I think I have been waiting for something profound to write about or say and I keep coming up empty handed, so to speak. I feel like after all of this, I should have some sage advice to offer, to myself mostly, or at the very least have a wise phrase that others may jot down in their journals – because everyone does that, right? But nope, I have not a thing. However, I did come across a quote, that I quickly jotted in my journal, that resonated with me ; “The things that is really hard and really amazing, is giving up on being perfect and beginning the work of becoming yourself”.
And I have come to realize that just being, for the majority of people, is work. In the words of one of my former students, “the struggle is real”. I’m six months out from my transplant. No gvh or signs of a struggle between my cells and my donor cells. And I just received the official word on my latest test results – 100% chimerism (meaning my immune system continues to be 100% of my donors) and 99% T-Cells (which are responsible for fighting off rogue cells, like Reed Sternberg cells that earmark Hodgkins). So those results are awesome, as were my 28% increase in lung function since March. I’m relieved to say the least, and have to admit that I was hesitant leading up to these six month benchmarks. I was hesitant to believe that they would be well…good. I interpreted every itch as the dreaded Hodgkin’s itch (by the way intense itching is not normal and is often the first sign of an underlying problem), and every abnormal sensation an angry lymph node waiting to implode my new sense of well being. And I’m not an anxious person, thank god. I can’t even imagine how many times a day I would need to utilize the deep breathing app on my Fitbit if I were. And still I’m hesitant to believe that transplant might have been the answer. I’m left with 70% doubt, since 30% success is what the data shows. And I am fully aware that no statistic has ever been accurate in my case, but the numbers play tricks with my mind. I guess no different than Calculus, I had serious doubts of passing that too. Most of the time I can look past the hesitation, but it creeps up in the oddest ways. So I have to work on it even though it hasn’t stopped me from doing anything, that’s for sure.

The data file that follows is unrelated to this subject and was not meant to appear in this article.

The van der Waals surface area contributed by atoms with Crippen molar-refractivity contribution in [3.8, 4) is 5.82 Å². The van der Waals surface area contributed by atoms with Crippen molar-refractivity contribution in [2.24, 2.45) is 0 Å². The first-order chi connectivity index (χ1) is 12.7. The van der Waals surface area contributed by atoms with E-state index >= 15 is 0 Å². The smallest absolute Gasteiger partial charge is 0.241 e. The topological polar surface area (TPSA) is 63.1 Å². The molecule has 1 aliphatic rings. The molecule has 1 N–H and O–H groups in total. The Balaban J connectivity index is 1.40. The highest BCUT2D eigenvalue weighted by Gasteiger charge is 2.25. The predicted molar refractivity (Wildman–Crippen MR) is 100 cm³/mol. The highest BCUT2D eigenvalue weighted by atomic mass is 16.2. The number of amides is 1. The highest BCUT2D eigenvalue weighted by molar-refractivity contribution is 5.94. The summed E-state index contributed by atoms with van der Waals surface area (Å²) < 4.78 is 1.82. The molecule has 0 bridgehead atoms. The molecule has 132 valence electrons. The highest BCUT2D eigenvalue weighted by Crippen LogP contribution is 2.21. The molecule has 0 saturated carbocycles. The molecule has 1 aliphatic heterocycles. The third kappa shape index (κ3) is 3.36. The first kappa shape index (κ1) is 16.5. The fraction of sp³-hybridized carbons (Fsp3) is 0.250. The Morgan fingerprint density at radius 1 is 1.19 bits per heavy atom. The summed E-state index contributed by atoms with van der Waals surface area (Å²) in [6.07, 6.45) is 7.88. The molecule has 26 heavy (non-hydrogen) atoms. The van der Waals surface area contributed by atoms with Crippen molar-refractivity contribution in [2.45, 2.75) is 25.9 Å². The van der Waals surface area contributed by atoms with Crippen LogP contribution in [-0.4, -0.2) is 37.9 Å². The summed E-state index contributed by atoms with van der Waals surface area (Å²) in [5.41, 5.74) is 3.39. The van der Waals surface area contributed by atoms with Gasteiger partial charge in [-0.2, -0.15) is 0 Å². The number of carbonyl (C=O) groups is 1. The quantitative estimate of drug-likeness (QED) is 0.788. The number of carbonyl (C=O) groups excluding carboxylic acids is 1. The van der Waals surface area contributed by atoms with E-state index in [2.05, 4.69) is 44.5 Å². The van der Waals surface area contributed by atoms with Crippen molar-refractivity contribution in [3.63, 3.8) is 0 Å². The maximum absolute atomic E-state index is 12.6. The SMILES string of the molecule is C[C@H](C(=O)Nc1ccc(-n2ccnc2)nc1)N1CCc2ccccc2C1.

I’m full steam ahead planning for our wedding two years from now. And admittedly, prior to transplant, I dreamt about marrying Josh but was never quite sure we’d get there. It’s hard to future plan, when you are confronted with the possibility death. I know Tim McGraw makes it sound almost exciting in his song – “I hope you get the chance to live like you were dying”, but it isn’t and all I can say to that is F-you Tim McGraw. Now don’t get me wrong, this experience has changed my perspective and my life in a positive way, but still… Anyhow, future planning is in full swing. I already committed to a photographer, a caterer and a dj. So much for my commitment phobic nature that apparently disappeared after my lengthly relationship with Josh, Dr. Z, and Hodge. I’m having fun with the wedding planning and getting back into shape for it. I like to call it sweating for the wedding, Josh does not – especially when I make him get up early on the weekends to hit up the bike trail. But he humors me anyway. I’m more or less committed to treating my new stem cells better than my last ones, so as a result I have developed an intense relationship with Blaze (my fitbit). We count our steps, flights of stairs, and punches thrown (boxing dvd) all while enjoying Fabletics, Jax walks, and the outdoors. I genuinely feel great!! And I can’t be more thankful for it. So I guess my words of wisdom, that I won’t hesitate to tell you are “always be grateful, thankful and know that you are blessed”. And for more gems like this keep reading (National Novel Writing Month is November and I just might be working on something big). And in the meantime, I’ll keep doing the hard work of becoming myself.